Socialtext Embeds Gamification Capability by Badgeville

Like it or not, gamification is here to stay and help bolster user engagement. Employee engagement has become the holy grail in private companies and government agencies, as numerous studies show that engaged employees are far more productive, and stay longer than their non-engaged peers. Companies are increasingly using gamification to reward and recognize both their trading partners and their employees.

When gamification capabilities are added to social software, the idea is for companies to access data and analytics that should provide much needed insight into employee behavior, and then reward employees in a way that increases their commitment to what they are doing while also keeping them aligned with company goals. To that end, Socialtext, a renowned provider of enterprise social software, announced its partnership with Badgeville, the leading gamification and behavior management platform, to infuse gamification capabilities into its variety of applications, widgets, and mobile tools.

Socialtext has been engaging employees through its social technologies, and gaming dynamics are a cornerstone of that strategy. In partnering with Badgeville, Socialtext will use Badgeville Embed with the aim to enhance the overall user experience and increase engagement while better understanding user behavior. Badgeville Embed, a purpose-built offering for software providers, enables these vendors to incorporate proven engagement techniques right into the flow of their applications, with the intent to drive desired user behaviors that maximize customer value and boost their renewal rates.

Socialtext selected Badgeville Embed to help its social technology avoid the complexity of having to develop in-house the advanced customized reward systems its customers need to engage users. With this partnership, Socialtext plans to deliver an innovative functionality to layer in game, reputation, and social mechanics (similar to those used by Facebook and popular social games right on top of their own assets). Product professionals can drive, influence, and reward valuable user behaviors across their applications to encourage more repeat visits and overall customer retention.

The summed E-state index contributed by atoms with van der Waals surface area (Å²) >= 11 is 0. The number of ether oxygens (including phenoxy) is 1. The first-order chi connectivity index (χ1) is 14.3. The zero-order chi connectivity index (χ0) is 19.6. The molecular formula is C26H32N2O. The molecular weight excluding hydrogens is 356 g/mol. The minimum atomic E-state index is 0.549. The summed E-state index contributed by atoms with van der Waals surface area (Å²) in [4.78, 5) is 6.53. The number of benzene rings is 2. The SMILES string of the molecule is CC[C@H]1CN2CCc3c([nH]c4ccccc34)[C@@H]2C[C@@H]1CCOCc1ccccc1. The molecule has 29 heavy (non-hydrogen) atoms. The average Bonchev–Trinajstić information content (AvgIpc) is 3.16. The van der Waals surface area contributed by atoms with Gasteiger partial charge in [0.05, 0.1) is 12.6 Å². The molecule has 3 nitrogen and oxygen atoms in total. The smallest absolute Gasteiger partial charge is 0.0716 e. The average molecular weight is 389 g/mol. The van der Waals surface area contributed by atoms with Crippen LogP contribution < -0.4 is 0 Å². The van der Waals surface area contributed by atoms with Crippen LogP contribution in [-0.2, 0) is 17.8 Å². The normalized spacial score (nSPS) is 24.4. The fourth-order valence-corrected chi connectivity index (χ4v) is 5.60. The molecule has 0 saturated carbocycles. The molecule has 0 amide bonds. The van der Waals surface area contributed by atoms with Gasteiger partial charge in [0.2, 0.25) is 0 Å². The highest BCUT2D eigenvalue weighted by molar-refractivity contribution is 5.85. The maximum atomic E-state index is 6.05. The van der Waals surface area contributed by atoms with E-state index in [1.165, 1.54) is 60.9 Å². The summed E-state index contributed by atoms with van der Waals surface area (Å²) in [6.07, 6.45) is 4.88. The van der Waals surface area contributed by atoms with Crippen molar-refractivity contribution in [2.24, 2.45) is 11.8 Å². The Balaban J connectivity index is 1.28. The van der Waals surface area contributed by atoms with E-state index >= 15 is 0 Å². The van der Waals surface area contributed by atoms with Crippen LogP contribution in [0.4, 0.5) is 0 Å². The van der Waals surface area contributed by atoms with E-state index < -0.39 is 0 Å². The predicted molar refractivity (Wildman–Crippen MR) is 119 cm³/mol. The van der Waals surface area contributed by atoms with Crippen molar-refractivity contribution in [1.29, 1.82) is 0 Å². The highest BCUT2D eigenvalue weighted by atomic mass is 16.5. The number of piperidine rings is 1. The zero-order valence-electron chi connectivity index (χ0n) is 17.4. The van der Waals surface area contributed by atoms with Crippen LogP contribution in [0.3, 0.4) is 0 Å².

Badgeville’s behavior analytics provide the data, context, and insight necessary to understand how people meaningfully engage with Web sites and mobile and enterprise applications. By leveraging rich behavioral data, companies can go a level deeper than the static, anonymous metrics typically found in traditional Web analytics. With the ability to access in-depth behavioral insights, Socialtext hopes to decipher how users are leveraging applications and then assess where improvements and changes are needed.

Value of Gamification

The general feeling is that gamification has a lot of potential—if the competition (game) is set up properly, it can motivate certain people (not all, but even only some often might suffice). I see gamification as potentially useful in sales forces, since sales employees are typically ego-driven (in addition to being money-driven); not only do they like to compete, but they also thrive on reputation and recognition that they are "da man."

Customers see the value of gamification in helping to reinforce a culture of collaboration, openness, and teamwork. At the same time, companies still require a more formalized structure around goals and performance metrics, especially for setting expectations between employees and managers and creating accountability for actions and alignment across the organization. The hard benefits of gamification are currently not easy to quantify (indeed, how much do these public kudos, badges, and points toward gift cards improve employee performance?), but it is acknowledged as a valuable tool for reinforcement of a corporate culture.

Ironically, gamification is enabling top management to shrewdly impose Big Brother by watching quietly who is engaging (and how much) in collecting points and badges—those employees are then also likely doing their work. Many individuals are impatient, seek instant gratification, and have trouble motivating themselves if the results can't be seen for in, say, 6 to 12 months. Thus, if a salesperson needs 12 months to convert a lead into a sales order, he/she will not likely focus on prospecting and creating leads and opportunities if he/she only gets evaluated through the actual sale. But if the gamification can show some other results metrics, it is more likely that sales employees will put some effort into activities other than merely closing sales. If employees get points for each lead they bring in, management can then ascertain who is involved in prospecting versus who is not.

While gamification has certainly become a popular trend in social software, what Socialtext is doing seems different from a Jive Software or Lithium. The latter are trying to convene external communities around gaming dynamics, so it's more about binding consumers to online communities. For Socialtext, gamification is about changing the culture of companies, moving them from a compliance mindset to a collaboration mindset.

Related TEC Article
Benefits and Pitfalls of Gamification for Consumer Marketing, June 2012
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